Excavation of a double-ditched enclosure at Winchburgh, West Lothian

Gary Savory (Author)

Mike Cressey (Contributor)

Clare Ellis (Contributor)

Mhairi Hastie (Contributor)

Fraser Hunter (Contributor)

Jennifer Thoms (Contributor)

animal remains, glass bead, jewellery, circular enclosure, ditch
West Lothian, Scotland, UK
Bronze Age, Iron Age


A sub-circular double-ditched enclosure, visible as a cropmark on aerial photographs, was excavated at Winchburgh, West Lothian (NGR: NT 0909 7547) in 2013. The enclosure had an inner ditch with two possible entrances and an intermittent outer ditch. The inner ditch measured up to 4.65m wide and survived to a maximum depth of 1.4m. Artefactual and ecofactual assemblages were limited, with the most significant finds being evidence of shale working. Soil micromorphological analysis indicates that both ditches silted up gradually, with their fills derived from re-deposited upcast as well as soil eroding from the surroundings. Radiocarbon dates from waterlogged wood and animal bone found within the ditch fills produced a date range of 1608–204 BC. The paucity of material makes it difficult to be certain of the date and function of the enclosure.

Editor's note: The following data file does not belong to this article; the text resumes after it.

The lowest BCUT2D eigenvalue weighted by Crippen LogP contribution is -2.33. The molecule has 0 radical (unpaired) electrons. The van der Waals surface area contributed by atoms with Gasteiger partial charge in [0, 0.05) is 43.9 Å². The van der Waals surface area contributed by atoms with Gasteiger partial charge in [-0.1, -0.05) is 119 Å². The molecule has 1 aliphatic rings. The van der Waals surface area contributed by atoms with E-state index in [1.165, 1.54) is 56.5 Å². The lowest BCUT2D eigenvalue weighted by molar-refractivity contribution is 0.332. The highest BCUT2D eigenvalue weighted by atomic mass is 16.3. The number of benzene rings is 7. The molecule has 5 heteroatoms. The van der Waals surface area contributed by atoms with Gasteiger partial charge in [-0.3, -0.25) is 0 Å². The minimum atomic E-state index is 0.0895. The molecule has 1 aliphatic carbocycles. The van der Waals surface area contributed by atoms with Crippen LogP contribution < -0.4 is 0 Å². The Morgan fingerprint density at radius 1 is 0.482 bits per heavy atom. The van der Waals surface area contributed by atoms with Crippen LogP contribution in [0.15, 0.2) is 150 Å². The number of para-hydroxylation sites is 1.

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How to Cite
Savory, Gary, Mike Cressey, Clare Ellis, Mhairi Hastie, Fraser Hunter, and Jennifer Thoms. 2019. “Excavation of a Double-Ditched Enclosure at Winchburgh, West Lothian”. Scottish Archaeological Internet Reports 82 (January), 1-38. https://doi.org/10.9750/issn.2056-7421.2019.82.1-38.